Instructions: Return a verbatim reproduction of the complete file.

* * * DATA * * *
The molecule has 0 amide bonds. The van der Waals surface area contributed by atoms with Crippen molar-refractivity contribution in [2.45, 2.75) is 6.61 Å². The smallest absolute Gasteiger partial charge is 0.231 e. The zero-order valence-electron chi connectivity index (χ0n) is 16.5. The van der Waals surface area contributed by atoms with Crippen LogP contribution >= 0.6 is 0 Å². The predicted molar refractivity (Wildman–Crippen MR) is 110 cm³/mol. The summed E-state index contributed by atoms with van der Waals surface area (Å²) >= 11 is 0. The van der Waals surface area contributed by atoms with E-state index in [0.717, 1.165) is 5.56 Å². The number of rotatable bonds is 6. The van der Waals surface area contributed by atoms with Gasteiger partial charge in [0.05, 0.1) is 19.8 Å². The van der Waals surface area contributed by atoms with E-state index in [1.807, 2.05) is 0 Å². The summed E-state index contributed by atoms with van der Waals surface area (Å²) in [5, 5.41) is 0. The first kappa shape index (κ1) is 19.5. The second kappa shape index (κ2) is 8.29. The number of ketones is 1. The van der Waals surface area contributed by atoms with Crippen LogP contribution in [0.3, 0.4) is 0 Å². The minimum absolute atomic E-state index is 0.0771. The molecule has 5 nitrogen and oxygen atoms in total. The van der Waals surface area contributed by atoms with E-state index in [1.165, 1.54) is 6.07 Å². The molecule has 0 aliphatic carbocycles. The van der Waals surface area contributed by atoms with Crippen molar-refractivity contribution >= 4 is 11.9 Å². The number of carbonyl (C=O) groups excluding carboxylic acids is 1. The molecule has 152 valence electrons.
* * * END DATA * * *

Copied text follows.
The molecule has 0 amide bonds. The van der Waals surface area contributed by atoms with Crippen molar-refractivity contribution in [2.45, 2.75) is 6.61 Å². The smallest absolute Gasteiger partial charge is 0.231 e. The zero-order valence-electron chi connectivity index (χ0n) is 16.5. The van der Waals surface area contributed by atoms with Crippen LogP contribution >= 0.6 is 0 Å². The predicted molar refractivity (Wildman–Crippen MR) is 110 cm³/mol. The summed E-state index contributed by atoms with van der Waals surface area (Å²) >= 11 is 0. The van der Waals surface area contributed by atoms with E-state index in [0.717, 1.165) is 5.56 Å². The number of rotatable bonds is 6. The van der Waals surface area contributed by atoms with Gasteiger partial charge in [0.05, 0.1) is 19.8 Å². The van der Waals surface area contributed by atoms with E-state index in [1.807, 2.05) is 0 Å². The summed E-state index contributed by atoms with van der Waals surface area (Å²) in [5, 5.41) is 0. The first kappa shape index (κ1) is 19.5. The second kappa shape index (κ2) is 8.29. The number of ketones is 1. The van der Waals surface area contributed by atoms with Crippen LogP contribution in [0.3, 0.4) is 0 Å². The minimum absolute atomic E-state index is 0.0771. The molecule has 5 nitrogen and oxygen atoms in total. The van der Waals surface area contributed by atoms with E-state index in [1.165, 1.54) is 6.07 Å². The molecule has 0 aliphatic carbocycles. The van der Waals surface area contributed by atoms with Crippen molar-refractivity contribution >= 4 is 11.9 Å². The number of carbonyl (C=O) groups excluding carboxylic acids is 1. The molecule has 152 valence electrons.